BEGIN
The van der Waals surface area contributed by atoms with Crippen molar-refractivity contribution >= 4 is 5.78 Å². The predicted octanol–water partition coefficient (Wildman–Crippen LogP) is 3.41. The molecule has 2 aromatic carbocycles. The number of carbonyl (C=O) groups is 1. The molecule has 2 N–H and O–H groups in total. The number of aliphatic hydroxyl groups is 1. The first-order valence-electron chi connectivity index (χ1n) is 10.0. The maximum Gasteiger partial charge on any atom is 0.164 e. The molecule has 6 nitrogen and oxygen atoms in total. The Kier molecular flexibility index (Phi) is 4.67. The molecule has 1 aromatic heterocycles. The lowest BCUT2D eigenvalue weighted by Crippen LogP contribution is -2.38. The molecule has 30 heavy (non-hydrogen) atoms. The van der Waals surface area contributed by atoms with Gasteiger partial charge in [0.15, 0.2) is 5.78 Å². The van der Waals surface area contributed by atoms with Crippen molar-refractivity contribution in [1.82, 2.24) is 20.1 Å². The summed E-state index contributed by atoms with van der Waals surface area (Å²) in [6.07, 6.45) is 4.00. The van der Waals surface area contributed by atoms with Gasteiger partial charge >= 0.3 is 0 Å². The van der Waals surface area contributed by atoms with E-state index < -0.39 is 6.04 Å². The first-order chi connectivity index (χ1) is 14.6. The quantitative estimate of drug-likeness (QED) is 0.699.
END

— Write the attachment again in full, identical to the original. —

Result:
The van der Waals surface area contributed by atoms with Crippen molar-refractivity contribution >= 4 is 5.78 Å². The predicted octanol–water partition coefficient (Wildman–Crippen LogP) is 3.41. The molecule has 2 aromatic carbocycles. The number of carbonyl (C=O) groups is 1. The molecule has 2 N–H and O–H groups in total. The number of aliphatic hydroxyl groups is 1. The first-order valence-electron chi connectivity index (χ1n) is 10.0. The maximum Gasteiger partial charge on any atom is 0.164 e. The molecule has 6 nitrogen and oxygen atoms in total. The Kier molecular flexibility index (Phi) is 4.67. The molecule has 1 aromatic heterocycles. The lowest BCUT2D eigenvalue weighted by Crippen LogP contribution is -2.38. The molecule has 30 heavy (non-hydrogen) atoms. The van der Waals surface area contributed by atoms with Gasteiger partial charge in [0.15, 0.2) is 5.78 Å². The van der Waals surface area contributed by atoms with Crippen molar-refractivity contribution in [1.82, 2.24) is 20.1 Å². The summed E-state index contributed by atoms with van der Waals surface area (Å²) in [6.07, 6.45) is 4.00. The van der Waals surface area contributed by atoms with Gasteiger partial charge >= 0.3 is 0 Å². The van der Waals surface area contributed by atoms with E-state index < -0.39 is 6.04 Å². The first-order chi connectivity index (χ1) is 14.6. The quantitative estimate of drug-likeness (QED) is 0.699.